Opinion: The Utah Jazz need to stop giving Karl Malone a platform

Some things just override an athlete’s contributions to a sports franchise.

(Chris Samuels | The Salt Lake Tribune) Former Jazz forward Karl Malone gives an interview to The Tribune in Salt Lake City, Friday, Feb. 17, 2023.

Some things are just bigger than sports.

That old adage springs to mind as the Utah Jazz franchise, as part of its 50th anniversary season, brings Karl Malone back into the positive spotlight once again. Wednesday night marked the “90s Night” portion of the season-long celebration, and featured a teaser with snippets from Malone and fellow Jazz All-Star John Stockton about their time with the franchise through that decade. The teaser is part of a larger documentary film that will be released in the spring.

Karl Malone’s off-court past includes multiple disturbing, disgusting incidents. You may not have even known this — and that’s part of the problem here.

As a 20-year-old basketball phenom at Louisiana Tech, Malone impregnated then-13-year-old Gloria Bell — her family declined to press statutory rape charges, Bell said. Bell gave birth to a son, Demetress, whom Malone refused to acknowledge or carry on a relationship with for decades, despite paternity test confirmation. Malone did the same with twin children, Daryl and Cheryl Ford, whom Malone had at age 17 with a different mother. Only when grandchildren came into the picture did Malone relent and connect with his children.

That’s not all. In 2004, Malone was also accused by the late Kobe Bryant of making multiple inappropriate sexual comments toward Bryant’s wife, Vanessa. One of the alleged comments, about going “hunting for young Mexican girls,” is especially horrifying (it was also confirmed, on the record, by Malone’s agent).

Malone was also one of the loudest opponents of Magic Johnson’s return to the NBA after his HIV diagnosis in the early 1990s.

Is forgiveness and repentance possible, even for such disgusting acts? It can be. But Malone has given zero indication that he’s even aware of doing anything wrong, much less remorseful or sorry.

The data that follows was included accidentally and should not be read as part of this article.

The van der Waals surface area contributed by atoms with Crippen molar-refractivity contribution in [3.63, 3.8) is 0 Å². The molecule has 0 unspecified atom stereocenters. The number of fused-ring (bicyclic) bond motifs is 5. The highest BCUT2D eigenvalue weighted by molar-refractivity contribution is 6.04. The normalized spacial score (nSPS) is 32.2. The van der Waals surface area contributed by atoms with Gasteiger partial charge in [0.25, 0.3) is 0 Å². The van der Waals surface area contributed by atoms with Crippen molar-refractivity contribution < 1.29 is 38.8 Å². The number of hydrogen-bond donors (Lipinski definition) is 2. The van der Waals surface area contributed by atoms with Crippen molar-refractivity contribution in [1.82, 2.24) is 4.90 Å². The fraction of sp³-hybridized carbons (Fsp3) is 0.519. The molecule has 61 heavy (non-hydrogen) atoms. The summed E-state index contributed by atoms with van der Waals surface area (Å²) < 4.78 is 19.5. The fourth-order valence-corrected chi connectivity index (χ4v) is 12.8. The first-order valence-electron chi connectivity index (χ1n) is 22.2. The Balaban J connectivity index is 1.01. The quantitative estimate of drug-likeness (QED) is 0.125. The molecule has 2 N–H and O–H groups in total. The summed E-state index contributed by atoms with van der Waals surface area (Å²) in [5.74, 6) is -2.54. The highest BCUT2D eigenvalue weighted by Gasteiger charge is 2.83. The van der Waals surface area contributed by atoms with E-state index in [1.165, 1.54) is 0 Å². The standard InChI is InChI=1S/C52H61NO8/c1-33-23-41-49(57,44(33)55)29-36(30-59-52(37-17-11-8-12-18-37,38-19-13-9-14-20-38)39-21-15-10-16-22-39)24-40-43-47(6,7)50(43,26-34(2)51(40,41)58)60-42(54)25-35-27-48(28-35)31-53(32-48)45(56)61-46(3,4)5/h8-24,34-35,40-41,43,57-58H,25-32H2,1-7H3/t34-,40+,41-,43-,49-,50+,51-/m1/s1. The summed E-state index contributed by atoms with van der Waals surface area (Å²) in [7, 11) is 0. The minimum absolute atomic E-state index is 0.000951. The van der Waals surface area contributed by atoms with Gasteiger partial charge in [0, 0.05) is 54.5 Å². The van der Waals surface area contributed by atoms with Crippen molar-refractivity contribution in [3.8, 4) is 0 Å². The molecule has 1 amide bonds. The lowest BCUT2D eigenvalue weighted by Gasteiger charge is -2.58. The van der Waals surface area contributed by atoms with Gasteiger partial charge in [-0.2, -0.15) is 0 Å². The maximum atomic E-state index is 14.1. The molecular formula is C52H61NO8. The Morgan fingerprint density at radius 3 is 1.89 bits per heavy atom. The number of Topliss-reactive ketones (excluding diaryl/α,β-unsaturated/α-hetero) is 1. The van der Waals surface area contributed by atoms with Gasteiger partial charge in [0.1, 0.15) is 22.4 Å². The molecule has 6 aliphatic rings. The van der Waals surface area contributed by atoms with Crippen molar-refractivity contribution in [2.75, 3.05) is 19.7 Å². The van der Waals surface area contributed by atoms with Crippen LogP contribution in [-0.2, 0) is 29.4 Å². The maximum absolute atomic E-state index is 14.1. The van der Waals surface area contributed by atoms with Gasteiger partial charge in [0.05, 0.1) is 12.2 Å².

Malone has constantly denied making a pass at Vanessa Bryant, even as the account was largely confirmed by his own agent. When asked by the Tribune’s Eric Walden about societal backlash for his past during the 2023 All-Star Weekend, Malone simply said, “I don’t care” followed by, “Whatever. I’m human.” Rather, he seems perfectly content to “sportswash” his misdeeds — to simply gloss past and avoid them, knowing that his fame, money and status will insulate him.

He’s not alone in that effort, though. Whether intentionally or (hopefully) otherwise, by continuing to support and even platform Malone, the Jazz franchise is complicit in this sportswashing.

Malone has consistently been honored and featured by the Jazz since his retirement. His statue outside the Delta Center, along with Stockton’s, is an unforgettable reminder of his stature in the franchise. He’s been a guest at several events over the years, including the 2023 All-Star festivities and now again for this 50-year anniversary documentary.

By continuing to platform and support Malone despite his awful actions in the past — and by never so much as acknowledging said actions in any public way — the Jazz are helping send a simple message: If you’re successful or famous enough, you don’t have to be accountable for what you do.

Some things just override an athlete’s contributions to a sports franchise. This is one of them.

Think of the impact this organization could have by taking the opposite stance; by showing some gumption and refusing to continue this trend. What if they took the money spent on Malone’s next honorary ceremony and instead donated it to support victims of sexual crimes?

Maybe that’s wishful thinking. Maybe it’s simply not tenable for the organization to about-face so suddenly and criticize Malone directly after decades of taking a different position.

But the Jazz shouldn’t be providing a continued megaphone for Malone’s sportswashing, either. It’s long past time the organization stops honoring and platforming him. Here’s hoping those who make these decisions remember that some things are just far, far more important than sports.

Ben Dowsett

Ben Dowsett is a freelance NBA writer at places like ESPN and The Guardian. He’s also a longtime Jazz fan who cares about the impact the franchise has on his community.

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